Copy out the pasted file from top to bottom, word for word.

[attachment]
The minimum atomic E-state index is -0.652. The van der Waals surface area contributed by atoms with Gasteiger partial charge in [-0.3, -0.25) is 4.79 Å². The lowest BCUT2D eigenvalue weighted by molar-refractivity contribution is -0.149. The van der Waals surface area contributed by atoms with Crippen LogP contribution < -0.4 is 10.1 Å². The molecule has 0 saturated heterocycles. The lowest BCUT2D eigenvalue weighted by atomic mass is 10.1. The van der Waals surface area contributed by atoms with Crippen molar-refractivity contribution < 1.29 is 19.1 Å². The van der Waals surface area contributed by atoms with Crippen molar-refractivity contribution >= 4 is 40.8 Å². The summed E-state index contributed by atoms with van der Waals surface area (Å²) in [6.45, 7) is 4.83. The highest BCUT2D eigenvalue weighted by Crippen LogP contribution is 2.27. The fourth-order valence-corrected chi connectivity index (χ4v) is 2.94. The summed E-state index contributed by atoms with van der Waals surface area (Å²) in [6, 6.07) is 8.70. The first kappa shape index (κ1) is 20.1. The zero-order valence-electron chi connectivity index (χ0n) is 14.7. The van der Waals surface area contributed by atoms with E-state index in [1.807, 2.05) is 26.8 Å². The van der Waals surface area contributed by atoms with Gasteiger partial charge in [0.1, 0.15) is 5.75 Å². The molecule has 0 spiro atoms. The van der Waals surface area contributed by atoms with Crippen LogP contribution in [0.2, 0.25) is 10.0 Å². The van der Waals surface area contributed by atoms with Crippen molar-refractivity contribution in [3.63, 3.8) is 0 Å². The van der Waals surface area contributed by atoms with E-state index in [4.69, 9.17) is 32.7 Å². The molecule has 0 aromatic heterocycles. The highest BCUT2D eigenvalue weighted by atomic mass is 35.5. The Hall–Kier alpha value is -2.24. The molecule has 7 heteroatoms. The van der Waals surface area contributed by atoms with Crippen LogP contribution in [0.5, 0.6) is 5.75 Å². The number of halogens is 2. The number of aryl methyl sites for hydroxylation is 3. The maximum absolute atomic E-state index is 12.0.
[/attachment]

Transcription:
The minimum atomic E-state index is -0.652. The van der Waals surface area contributed by atoms with Gasteiger partial charge in [-0.3, -0.25) is 4.79 Å². The lowest BCUT2D eigenvalue weighted by molar-refractivity contribution is -0.149. The van der Waals surface area contributed by atoms with Crippen LogP contribution < -0.4 is 10.1 Å². The molecule has 0 saturated heterocycles. The lowest BCUT2D eigenvalue weighted by atomic mass is 10.1. The van der Waals surface area contributed by atoms with Crippen molar-refractivity contribution < 1.29 is 19.1 Å². The van der Waals surface area contributed by atoms with Crippen molar-refractivity contribution >= 4 is 40.8 Å². The summed E-state index contributed by atoms with van der Waals surface area (Å²) in [6.45, 7) is 4.83. The highest BCUT2D eigenvalue weighted by Crippen LogP contribution is 2.27. The fourth-order valence-corrected chi connectivity index (χ4v) is 2.94. The summed E-state index contributed by atoms with van der Waals surface area (Å²) in [6, 6.07) is 8.70. The first kappa shape index (κ1) is 20.1. The zero-order valence-electron chi connectivity index (χ0n) is 14.7. The van der Waals surface area contributed by atoms with E-state index in [1.807, 2.05) is 26.8 Å². The van der Waals surface area contributed by atoms with Gasteiger partial charge in [0.1, 0.15) is 5.75 Å². The molecule has 0 spiro atoms. The van der Waals surface area contributed by atoms with Crippen LogP contribution in [0.2, 0.25) is 10.0 Å². The van der Waals surface area contributed by atoms with Crippen molar-refractivity contribution in [3.63, 3.8) is 0 Å². The van der Waals surface area contributed by atoms with E-state index in [4.69, 9.17) is 32.7 Å². The molecule has 0 aromatic heterocycles. The highest BCUT2D eigenvalue weighted by atomic mass is 35.5. The Hall–Kier alpha value is -2.24. The molecule has 7 heteroatoms. The van der Waals surface area contributed by atoms with Crippen LogP contribution in [0.5, 0.6) is 5.75 Å². The number of halogens is 2. The number of aryl methyl sites for hydroxylation is 3. The maximum absolute atomic E-state index is 12.0.